Our good friend David Neel has been organizing a “Vintage Trailer Bash” in Buellton CA for eight years, and each year he very kindly invites us to attend. Normally we’re still traveling somewhere far away from California in September (except last year when we were busy with Alumafandango) so we’ve missed out.
But not this year! Coming back to Arizona in August has its perks, and one of them is being able to hitch up the old Caravel for a 600 mile road trip to the gorgeous Pacific coast for a rally.
The only problem was that the Caravel hasn’t been used much over the past few years, and storage is never kind to a travel trailer. Even though we have kept it out of the sun in a dry desert climate, inevitably things get funky. So I ended up replacing the spare tire, battery, and a few belly pan rivets. The toilet valve was stuck, the entry door lock was stubborn, the bathroom vanity needed a latch re-aligned, some screws and nuts had magically vibrated loose or gone missing, the dump valves had begun to leak (uck) … you get the picture.
Airstreams really prefer to be used rather than stored. Even in ideal storage conditions, stuff happens. In our climate, rubber seals go bad and lubricated parts dry up. I wasn’t surprised we had to do some maintenance, and overall I was pleased that it was as mild as it was. The fundamentals of the trailer were all still good: no weird smells, no rot or leaks, appliances all fine—so with a few days of part-time tweaking and lubricating we were ready to go. The final step was on the second day of travel: we stopped at a car wash in Blythe CA to get the dust off and were feeling pretty good about things.
Of course it wasn’t quite that easy. Something had to happen. See that white blob on the roof (the AC shroud) in the photo above? After a few years the plastic shroud covering an RV air conditioner tends to get brittle and crack, and then come loose. Apparently, ours suddenly departed the Caravel somewhere along I-10 in California—unbeknownst to us— and so we arrived at the rally with a naked air conditioner. It gave the trailer a bit of a “Mad Max” look on the roof.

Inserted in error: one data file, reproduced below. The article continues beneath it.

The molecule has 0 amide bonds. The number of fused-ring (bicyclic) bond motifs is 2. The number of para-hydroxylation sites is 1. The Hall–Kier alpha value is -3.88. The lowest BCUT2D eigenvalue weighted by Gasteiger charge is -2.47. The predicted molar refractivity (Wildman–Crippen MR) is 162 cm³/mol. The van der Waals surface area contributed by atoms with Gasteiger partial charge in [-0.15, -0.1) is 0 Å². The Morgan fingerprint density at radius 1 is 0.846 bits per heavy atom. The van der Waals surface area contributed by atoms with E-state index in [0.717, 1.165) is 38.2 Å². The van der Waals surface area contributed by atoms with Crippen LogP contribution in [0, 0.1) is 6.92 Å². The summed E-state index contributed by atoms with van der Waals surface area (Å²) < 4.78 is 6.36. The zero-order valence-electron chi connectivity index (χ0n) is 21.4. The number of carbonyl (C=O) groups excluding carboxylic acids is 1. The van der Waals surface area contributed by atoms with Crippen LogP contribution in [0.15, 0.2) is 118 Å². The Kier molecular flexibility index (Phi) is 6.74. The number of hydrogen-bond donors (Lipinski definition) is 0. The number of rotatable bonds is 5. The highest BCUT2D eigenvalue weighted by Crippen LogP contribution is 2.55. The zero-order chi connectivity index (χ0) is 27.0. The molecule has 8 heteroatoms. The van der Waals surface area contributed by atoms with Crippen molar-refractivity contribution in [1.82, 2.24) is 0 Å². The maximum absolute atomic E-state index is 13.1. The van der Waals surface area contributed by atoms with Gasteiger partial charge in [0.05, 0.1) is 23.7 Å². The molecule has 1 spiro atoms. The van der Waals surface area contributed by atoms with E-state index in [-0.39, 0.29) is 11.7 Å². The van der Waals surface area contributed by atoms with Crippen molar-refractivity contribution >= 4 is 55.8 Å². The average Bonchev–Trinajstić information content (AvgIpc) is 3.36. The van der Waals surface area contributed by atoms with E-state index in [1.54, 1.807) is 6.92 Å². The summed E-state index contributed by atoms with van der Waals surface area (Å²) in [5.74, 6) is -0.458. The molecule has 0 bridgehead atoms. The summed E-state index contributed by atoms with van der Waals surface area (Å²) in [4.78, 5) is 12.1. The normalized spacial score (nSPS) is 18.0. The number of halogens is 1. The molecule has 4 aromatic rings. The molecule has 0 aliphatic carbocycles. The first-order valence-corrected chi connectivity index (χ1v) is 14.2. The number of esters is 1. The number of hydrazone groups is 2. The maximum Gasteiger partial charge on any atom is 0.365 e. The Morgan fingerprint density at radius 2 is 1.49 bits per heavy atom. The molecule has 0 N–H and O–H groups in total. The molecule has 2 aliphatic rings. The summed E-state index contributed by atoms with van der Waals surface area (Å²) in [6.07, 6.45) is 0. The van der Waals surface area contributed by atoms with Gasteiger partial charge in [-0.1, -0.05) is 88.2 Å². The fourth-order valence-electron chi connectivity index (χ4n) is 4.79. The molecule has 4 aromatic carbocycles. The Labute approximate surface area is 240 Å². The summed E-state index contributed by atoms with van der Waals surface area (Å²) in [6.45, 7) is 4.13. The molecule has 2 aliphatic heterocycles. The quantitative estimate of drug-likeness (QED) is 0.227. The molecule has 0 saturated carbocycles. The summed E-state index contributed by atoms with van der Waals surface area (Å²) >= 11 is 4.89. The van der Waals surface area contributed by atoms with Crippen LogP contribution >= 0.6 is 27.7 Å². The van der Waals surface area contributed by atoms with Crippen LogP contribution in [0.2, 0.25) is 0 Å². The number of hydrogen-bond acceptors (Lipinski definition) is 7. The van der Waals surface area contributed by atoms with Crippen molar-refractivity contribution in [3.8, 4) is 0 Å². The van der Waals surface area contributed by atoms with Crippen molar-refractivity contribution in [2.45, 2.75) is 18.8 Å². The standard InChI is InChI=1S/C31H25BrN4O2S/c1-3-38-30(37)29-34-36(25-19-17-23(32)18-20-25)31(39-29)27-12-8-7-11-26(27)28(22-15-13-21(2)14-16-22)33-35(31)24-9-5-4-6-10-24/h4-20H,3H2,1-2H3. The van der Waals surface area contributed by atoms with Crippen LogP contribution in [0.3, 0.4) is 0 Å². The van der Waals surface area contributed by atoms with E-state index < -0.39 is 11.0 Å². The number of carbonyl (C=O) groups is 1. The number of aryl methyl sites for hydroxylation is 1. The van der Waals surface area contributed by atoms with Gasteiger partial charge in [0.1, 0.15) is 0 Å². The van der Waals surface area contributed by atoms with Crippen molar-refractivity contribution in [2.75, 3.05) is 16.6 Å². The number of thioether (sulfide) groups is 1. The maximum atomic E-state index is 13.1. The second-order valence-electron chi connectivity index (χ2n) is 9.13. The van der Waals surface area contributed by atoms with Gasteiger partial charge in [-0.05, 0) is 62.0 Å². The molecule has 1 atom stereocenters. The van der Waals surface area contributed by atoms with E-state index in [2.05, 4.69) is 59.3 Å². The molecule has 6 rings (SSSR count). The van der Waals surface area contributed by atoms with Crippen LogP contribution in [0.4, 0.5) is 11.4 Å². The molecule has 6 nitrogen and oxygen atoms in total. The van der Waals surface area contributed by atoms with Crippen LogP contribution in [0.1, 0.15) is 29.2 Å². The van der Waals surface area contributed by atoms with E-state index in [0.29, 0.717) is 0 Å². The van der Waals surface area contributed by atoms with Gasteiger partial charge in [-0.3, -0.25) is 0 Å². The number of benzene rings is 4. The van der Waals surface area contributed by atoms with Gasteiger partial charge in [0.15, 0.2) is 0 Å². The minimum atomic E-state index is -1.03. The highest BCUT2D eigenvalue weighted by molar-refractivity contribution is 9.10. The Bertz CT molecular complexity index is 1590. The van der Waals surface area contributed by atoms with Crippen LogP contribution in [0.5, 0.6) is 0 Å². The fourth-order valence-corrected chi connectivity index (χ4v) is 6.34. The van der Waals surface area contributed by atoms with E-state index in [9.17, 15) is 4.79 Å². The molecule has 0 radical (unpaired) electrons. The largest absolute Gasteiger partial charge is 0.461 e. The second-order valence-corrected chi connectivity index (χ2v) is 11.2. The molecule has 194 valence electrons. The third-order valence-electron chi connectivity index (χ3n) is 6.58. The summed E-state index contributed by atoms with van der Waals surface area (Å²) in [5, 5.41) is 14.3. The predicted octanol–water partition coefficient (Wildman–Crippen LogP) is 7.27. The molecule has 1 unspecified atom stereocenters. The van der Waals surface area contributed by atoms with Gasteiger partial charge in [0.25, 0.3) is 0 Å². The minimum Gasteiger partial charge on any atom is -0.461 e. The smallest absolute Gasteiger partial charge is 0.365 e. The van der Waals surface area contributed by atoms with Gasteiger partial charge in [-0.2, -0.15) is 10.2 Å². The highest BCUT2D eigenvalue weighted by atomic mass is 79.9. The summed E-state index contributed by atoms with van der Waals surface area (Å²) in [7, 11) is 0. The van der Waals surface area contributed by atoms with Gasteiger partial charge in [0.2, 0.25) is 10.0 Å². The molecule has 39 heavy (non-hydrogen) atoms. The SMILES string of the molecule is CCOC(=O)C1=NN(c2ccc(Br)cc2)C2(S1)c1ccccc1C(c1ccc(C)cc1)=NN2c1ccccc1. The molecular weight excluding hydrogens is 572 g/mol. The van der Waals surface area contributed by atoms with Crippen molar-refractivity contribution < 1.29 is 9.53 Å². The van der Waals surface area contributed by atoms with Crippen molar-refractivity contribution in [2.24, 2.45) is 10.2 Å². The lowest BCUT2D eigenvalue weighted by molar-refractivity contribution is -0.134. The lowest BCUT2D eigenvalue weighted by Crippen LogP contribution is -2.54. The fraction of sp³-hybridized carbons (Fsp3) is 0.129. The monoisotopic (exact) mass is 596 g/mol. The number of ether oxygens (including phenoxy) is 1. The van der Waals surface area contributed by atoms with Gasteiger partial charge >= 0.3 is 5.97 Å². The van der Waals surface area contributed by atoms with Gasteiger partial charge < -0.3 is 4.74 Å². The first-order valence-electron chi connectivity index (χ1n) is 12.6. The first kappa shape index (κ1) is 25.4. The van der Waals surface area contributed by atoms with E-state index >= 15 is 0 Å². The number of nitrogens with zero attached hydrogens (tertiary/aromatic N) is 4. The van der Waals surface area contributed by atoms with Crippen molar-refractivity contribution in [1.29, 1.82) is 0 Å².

(I have since ordered a replacement shroud which will be at our home on Friday. It’s a simple matter of four screws to put on a new one, so not a big deal. I have no idea where the old one is. Upon landing it undoubtedly experienced a RUD.)
The rally, in case you are wondering, was fantastic. David really has found an ideal mix of trailerites and activities, and the result is a fun time with a lot of cool people. In fact, the rally is so popular that it sells out in a matter of days, so David has had to deal with a lot of flack from people who want to attend but couldn’t get in. Success has its drawbacks.
We participated in the vintage fashion show and the vintage scooter parade, among other things. Eleanor made a 1960s dip (which contained of a lot of stuff you’d never knowingly eat today, but which when combined actually tastes pretty good) for the Vintage Appetizer Party. She and Emma missed no opportunities to dress up, including the 70’s Disco Party and the Tiki Party.
Of course we had to watch the vintage movie by the pool (the 1966 Batman movie, fantastically campy), and who would miss the morning “donut truck” on Sunday before departure? When at a rally, diets are forgotten and there is no shame in being goofy.
Returning home, I had a mix of feelings about the Caravel. The trip had proved that it is really too small for us, but the trailer is so adorable and relaxing that part of me wanted to keep it. It’s fun to meet up with other vintage trailer owners, and once we sell the Caravel that door will be never be open to us in the same way.
This made our final night, parked in the remote BLM land at Quartzsite, somewhat poignant. I took a picture of Emma sleeping in the trailer, in exactly the same position as that little three-year-old we used to travel with, and realized this was the end. The Buellton bash was an excellent way to experience it just one last time so we’d all remember the Caravel with a fresh fond memory.
We’ll probably stick close to home for the next month or two, but you never know. Perhaps something will come to entice us away for a few days. In the meantime we’re going to be perfecting the Caravel for sale and planning a longer trip for this winter.